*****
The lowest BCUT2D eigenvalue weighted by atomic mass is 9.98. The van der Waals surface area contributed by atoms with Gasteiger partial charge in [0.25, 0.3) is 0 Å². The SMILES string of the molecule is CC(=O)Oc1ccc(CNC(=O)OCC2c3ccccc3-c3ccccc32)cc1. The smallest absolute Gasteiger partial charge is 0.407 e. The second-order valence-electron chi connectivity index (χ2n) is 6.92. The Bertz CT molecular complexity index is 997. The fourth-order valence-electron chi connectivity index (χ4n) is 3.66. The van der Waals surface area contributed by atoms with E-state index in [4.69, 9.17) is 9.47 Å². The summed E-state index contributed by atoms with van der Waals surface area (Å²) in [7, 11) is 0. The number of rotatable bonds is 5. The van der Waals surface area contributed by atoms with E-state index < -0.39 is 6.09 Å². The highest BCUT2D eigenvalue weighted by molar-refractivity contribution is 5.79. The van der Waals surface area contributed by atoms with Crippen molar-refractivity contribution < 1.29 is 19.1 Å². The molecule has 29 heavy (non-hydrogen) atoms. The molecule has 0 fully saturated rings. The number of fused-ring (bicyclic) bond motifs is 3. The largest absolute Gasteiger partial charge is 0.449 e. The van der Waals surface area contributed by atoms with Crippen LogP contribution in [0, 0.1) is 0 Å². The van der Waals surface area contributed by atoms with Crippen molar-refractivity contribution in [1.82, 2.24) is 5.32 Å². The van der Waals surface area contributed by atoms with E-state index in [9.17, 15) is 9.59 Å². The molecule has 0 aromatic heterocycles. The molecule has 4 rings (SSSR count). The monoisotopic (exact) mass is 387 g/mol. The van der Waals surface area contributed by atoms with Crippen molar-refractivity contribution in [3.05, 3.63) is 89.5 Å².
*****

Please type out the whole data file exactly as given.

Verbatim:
The lowest BCUT2D eigenvalue weighted by atomic mass is 9.98. The van der Waals surface area contributed by atoms with Gasteiger partial charge in [0.25, 0.3) is 0 Å². The SMILES string of the molecule is CC(=O)Oc1ccc(CNC(=O)OCC2c3ccccc3-c3ccccc32)cc1. The smallest absolute Gasteiger partial charge is 0.407 e. The second-order valence-electron chi connectivity index (χ2n) is 6.92. The Bertz CT molecular complexity index is 997. The fourth-order valence-electron chi connectivity index (χ4n) is 3.66. The van der Waals surface area contributed by atoms with E-state index in [4.69, 9.17) is 9.47 Å². The summed E-state index contributed by atoms with van der Waals surface area (Å²) in [7, 11) is 0. The number of rotatable bonds is 5. The van der Waals surface area contributed by atoms with E-state index < -0.39 is 6.09 Å². The highest BCUT2D eigenvalue weighted by molar-refractivity contribution is 5.79. The van der Waals surface area contributed by atoms with Crippen molar-refractivity contribution < 1.29 is 19.1 Å². The molecule has 29 heavy (non-hydrogen) atoms. The molecule has 0 fully saturated rings. The number of fused-ring (bicyclic) bond motifs is 3. The largest absolute Gasteiger partial charge is 0.449 e. The van der Waals surface area contributed by atoms with Crippen LogP contribution in [0, 0.1) is 0 Å². The van der Waals surface area contributed by atoms with Crippen molar-refractivity contribution in [1.82, 2.24) is 5.32 Å². The van der Waals surface area contributed by atoms with E-state index in [9.17, 15) is 9.59 Å². The molecule has 0 aromatic heterocycles. The molecule has 4 rings (SSSR count). The monoisotopic (exact) mass is 387 g/mol. The van der Waals surface area contributed by atoms with Crippen molar-refractivity contribution in [3.05, 3.63) is 89.5 Å².